BlackGrain is a fine example of the philosophy of upcycling food: reducing food waste and using pre-existing raw materials to do more with less, create something original and elevate the nutritional value of food. This new plant-based ingredient offers businesses a smart and simple way to take a step forward in terms of lean and sustainable food production. 

Sustainability is a long-standing trend with a growing influence on food production. Upcycling food means reducing food waste and creating high-quality, nutritious food products out of ingredients that would otherwise go unnoticed and unutilised in our current food system. 

Juha-Pekka Järvinen, Research and Development Manager at Apetit explains how BlackGrain can help food businesses to hit the objectives of the upcycling mindset. 

Elevate nutritional value with BlackGrain  

The small black seed of the rapeseed plant is in itself a perfect and wholesome bundle of nutrients, the full potential of which has been overlooked by the food industry until recently. After the oil extraction process, roughly 70% of the weight of the seed is left after pressing. 

Read more about BlackGrain’s versatile raw material. 

This compact pressed material was regarded as a by-product that could only be good for animal feed – until an innovative upcycling process produced Apetit’s new rapeseed powder ingredient, BlackGrain from Yellow Fields™. 

– Our dark powder is worth its weight in gold when it comes to plant protein, fibre, and high-quality fatty acids. BlackGrain brings significant added nutritional value to the final product, be it bread, cereal, meat products or meat analogues, Järvinen declares.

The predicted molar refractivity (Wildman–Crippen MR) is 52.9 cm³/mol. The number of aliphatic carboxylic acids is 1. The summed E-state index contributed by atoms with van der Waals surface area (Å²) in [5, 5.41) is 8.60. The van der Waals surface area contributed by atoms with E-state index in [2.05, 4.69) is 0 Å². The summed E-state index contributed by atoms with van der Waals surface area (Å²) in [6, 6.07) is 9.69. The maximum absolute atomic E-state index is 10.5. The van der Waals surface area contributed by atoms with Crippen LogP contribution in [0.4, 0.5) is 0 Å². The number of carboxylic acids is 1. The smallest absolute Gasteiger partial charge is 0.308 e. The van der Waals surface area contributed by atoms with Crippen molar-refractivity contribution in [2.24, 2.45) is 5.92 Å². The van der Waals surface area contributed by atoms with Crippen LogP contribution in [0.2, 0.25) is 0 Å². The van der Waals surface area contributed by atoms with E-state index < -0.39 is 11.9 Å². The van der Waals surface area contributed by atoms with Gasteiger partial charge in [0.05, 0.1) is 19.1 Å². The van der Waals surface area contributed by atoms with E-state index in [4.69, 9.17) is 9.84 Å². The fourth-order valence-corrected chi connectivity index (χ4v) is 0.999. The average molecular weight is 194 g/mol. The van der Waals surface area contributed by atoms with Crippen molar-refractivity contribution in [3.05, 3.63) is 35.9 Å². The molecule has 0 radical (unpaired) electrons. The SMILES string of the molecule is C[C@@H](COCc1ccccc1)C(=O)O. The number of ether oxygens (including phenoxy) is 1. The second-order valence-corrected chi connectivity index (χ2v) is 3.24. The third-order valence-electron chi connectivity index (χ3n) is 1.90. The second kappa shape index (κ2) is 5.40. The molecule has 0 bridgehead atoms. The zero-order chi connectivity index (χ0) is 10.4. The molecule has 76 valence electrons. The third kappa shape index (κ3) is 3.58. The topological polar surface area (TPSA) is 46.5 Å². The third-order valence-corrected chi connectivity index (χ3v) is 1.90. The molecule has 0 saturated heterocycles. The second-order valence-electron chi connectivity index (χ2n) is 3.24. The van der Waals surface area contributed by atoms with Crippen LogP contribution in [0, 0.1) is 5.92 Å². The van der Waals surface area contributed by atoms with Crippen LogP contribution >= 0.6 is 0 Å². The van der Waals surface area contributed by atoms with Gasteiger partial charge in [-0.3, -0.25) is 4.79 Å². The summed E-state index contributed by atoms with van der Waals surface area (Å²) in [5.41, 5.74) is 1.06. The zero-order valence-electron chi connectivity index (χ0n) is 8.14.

For example, wheat bread with 7% of BlackGrain in the recipe meets the EU requirements for the label “source of fibre” – without compromising the baking quality. Read more about enhancing the fibre content of your product with BlackGrain.   

Upcycling calls for solid food science know-how and a creative mindset 

Sustainability and social responsibility demand the attention of food businesses that want to stay on top of the game in the years to come. 

– The idea is to learn to thoroughly make use of the resources we are already working with, instead of reaping new harvests and creating extra strain on the environment to manufacture new products. 

According to Järvinen, companies in industrial food production should re-examine their production processes, keep food waste in check and scrutinise the raw materials they work with, keeping an eye open for new nutritional possibilities. 

– This calls for ambitious product development and open-minded food innovators that are eager to rise to the challenge. We shouldn’t take customary processes and old ways of thinking for granted. It takes a certain avid curiosity to work in the frontline on the verge of new discoveries in food science.